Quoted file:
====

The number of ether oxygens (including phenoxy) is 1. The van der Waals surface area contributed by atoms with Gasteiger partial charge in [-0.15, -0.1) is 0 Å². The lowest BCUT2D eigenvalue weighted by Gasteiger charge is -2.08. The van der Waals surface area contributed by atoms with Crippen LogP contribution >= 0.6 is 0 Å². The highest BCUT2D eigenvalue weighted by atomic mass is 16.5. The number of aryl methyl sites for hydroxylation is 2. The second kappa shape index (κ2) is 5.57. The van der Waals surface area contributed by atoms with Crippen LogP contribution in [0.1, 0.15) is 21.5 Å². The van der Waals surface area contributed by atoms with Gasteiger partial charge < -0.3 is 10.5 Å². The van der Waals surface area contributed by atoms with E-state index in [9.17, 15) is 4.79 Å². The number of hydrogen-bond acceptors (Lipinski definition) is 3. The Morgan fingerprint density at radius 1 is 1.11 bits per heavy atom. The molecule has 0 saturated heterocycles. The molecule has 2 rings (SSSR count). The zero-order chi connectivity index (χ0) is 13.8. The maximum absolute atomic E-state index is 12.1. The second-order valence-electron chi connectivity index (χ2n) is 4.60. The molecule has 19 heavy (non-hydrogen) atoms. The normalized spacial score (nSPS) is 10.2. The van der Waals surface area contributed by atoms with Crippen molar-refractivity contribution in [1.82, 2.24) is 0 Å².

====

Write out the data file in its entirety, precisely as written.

The number of ether oxygens (including phenoxy) is 1. The van der Waals surface area contributed by atoms with Gasteiger partial charge in [-0.15, -0.1) is 0 Å². The lowest BCUT2D eigenvalue weighted by Gasteiger charge is -2.08. The van der Waals surface area contributed by atoms with Crippen LogP contribution >= 0.6 is 0 Å². The highest BCUT2D eigenvalue weighted by atomic mass is 16.5. The number of aryl methyl sites for hydroxylation is 2. The second kappa shape index (κ2) is 5.57. The van der Waals surface area contributed by atoms with Crippen LogP contribution in [0.1, 0.15) is 21.5 Å². The van der Waals surface area contributed by atoms with Gasteiger partial charge < -0.3 is 10.5 Å². The van der Waals surface area contributed by atoms with E-state index in [9.17, 15) is 4.79 Å². The number of hydrogen-bond acceptors (Lipinski definition) is 3. The Morgan fingerprint density at radius 1 is 1.11 bits per heavy atom. The molecule has 0 saturated heterocycles. The molecule has 2 rings (SSSR count). The zero-order chi connectivity index (χ0) is 13.8. The maximum absolute atomic E-state index is 12.1. The second-order valence-electron chi connectivity index (χ2n) is 4.60. The molecule has 19 heavy (non-hydrogen) atoms. The normalized spacial score (nSPS) is 10.2. The van der Waals surface area contributed by atoms with Crippen molar-refractivity contribution in [1.82, 2.24) is 0 Å².